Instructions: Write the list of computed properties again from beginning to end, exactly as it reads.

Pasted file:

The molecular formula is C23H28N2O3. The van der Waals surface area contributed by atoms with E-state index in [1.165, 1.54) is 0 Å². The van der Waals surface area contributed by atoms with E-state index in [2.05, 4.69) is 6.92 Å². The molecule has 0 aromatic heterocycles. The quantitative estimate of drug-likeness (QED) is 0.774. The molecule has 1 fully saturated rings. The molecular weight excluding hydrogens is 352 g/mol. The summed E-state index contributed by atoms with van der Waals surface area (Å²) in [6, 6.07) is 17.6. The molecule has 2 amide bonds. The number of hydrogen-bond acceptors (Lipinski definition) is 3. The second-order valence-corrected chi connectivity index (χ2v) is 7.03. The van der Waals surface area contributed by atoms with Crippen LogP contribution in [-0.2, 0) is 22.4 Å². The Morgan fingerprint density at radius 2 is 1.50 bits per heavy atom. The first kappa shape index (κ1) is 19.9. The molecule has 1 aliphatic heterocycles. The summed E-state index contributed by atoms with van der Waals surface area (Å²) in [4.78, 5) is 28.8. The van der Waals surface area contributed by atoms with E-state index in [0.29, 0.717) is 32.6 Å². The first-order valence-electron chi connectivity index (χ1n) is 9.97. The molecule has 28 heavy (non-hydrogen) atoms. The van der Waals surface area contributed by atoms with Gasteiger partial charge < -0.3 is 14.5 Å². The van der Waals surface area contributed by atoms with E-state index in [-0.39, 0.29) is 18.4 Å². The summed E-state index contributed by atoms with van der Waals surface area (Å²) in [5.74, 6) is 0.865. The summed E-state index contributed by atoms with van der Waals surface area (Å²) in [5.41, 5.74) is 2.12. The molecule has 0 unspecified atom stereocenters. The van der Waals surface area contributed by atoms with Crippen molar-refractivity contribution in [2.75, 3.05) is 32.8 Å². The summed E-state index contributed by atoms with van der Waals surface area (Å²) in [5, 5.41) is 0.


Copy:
The molecular formula is C23H28N2O3. The van der Waals surface area contributed by atoms with E-state index in [1.165, 1.54) is 0 Å². The van der Waals surface area contributed by atoms with E-state index in [2.05, 4.69) is 6.92 Å². The molecule has 0 aromatic heterocycles. The quantitative estimate of drug-likeness (QED) is 0.774. The molecule has 1 fully saturated rings. The molecular weight excluding hydrogens is 352 g/mol. The summed E-state index contributed by atoms with van der Waals surface area (Å²) in [6, 6.07) is 17.6. The molecule has 2 amide bonds. The number of hydrogen-bond acceptors (Lipinski definition) is 3. The second-order valence-corrected chi connectivity index (χ2v) is 7.03. The van der Waals surface area contributed by atoms with Crippen LogP contribution in [-0.2, 0) is 22.4 Å². The Morgan fingerprint density at radius 2 is 1.50 bits per heavy atom. The first kappa shape index (κ1) is 19.9. The molecule has 1 aliphatic heterocycles. The summed E-state index contributed by atoms with van der Waals surface area (Å²) in [4.78, 5) is 28.8. The van der Waals surface area contributed by atoms with E-state index in [0.29, 0.717) is 32.6 Å². The first-order valence-electron chi connectivity index (χ1n) is 9.97. The molecule has 28 heavy (non-hydrogen) atoms. The van der Waals surface area contributed by atoms with Gasteiger partial charge < -0.3 is 14.5 Å². The van der Waals surface area contributed by atoms with E-state index in [-0.39, 0.29) is 18.4 Å². The summed E-state index contributed by atoms with van der Waals surface area (Å²) in [5.74, 6) is 0.865. The summed E-state index contributed by atoms with van der Waals surface area (Å²) in [5.41, 5.74) is 2.12. The molecule has 0 unspecified atom stereocenters. The van der Waals surface area contributed by atoms with Crippen molar-refractivity contribution in [2.75, 3.05) is 32.8 Å². The summed E-state index contributed by atoms with van der Waals surface area (Å²) in [5, 5.41) is 0.